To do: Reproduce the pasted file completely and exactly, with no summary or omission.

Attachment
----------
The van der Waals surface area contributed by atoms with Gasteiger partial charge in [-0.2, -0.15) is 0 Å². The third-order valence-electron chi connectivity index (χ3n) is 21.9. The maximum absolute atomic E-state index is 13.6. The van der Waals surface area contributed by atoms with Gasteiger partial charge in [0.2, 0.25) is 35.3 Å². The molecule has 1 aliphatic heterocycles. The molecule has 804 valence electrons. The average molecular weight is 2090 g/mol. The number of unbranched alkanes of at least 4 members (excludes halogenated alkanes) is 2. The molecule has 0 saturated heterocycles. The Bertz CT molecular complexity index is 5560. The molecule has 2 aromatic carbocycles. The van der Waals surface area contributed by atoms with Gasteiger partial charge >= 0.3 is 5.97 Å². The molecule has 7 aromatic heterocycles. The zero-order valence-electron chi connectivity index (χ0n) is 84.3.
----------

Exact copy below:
The van der Waals surface area contributed by atoms with Gasteiger partial charge in [-0.2, -0.15) is 0 Å². The third-order valence-electron chi connectivity index (χ3n) is 21.9. The maximum absolute atomic E-state index is 13.6. The van der Waals surface area contributed by atoms with Gasteiger partial charge in [0.2, 0.25) is 35.3 Å². The molecule has 1 aliphatic heterocycles. The molecule has 804 valence electrons. The average molecular weight is 2090 g/mol. The number of unbranched alkanes of at least 4 members (excludes halogenated alkanes) is 2. The molecule has 0 saturated heterocycles. The Bertz CT molecular complexity index is 5560. The molecule has 2 aromatic carbocycles. The van der Waals surface area contributed by atoms with Gasteiger partial charge >= 0.3 is 5.97 Å². The molecule has 7 aromatic heterocycles. The zero-order valence-electron chi connectivity index (χ0n) is 84.3.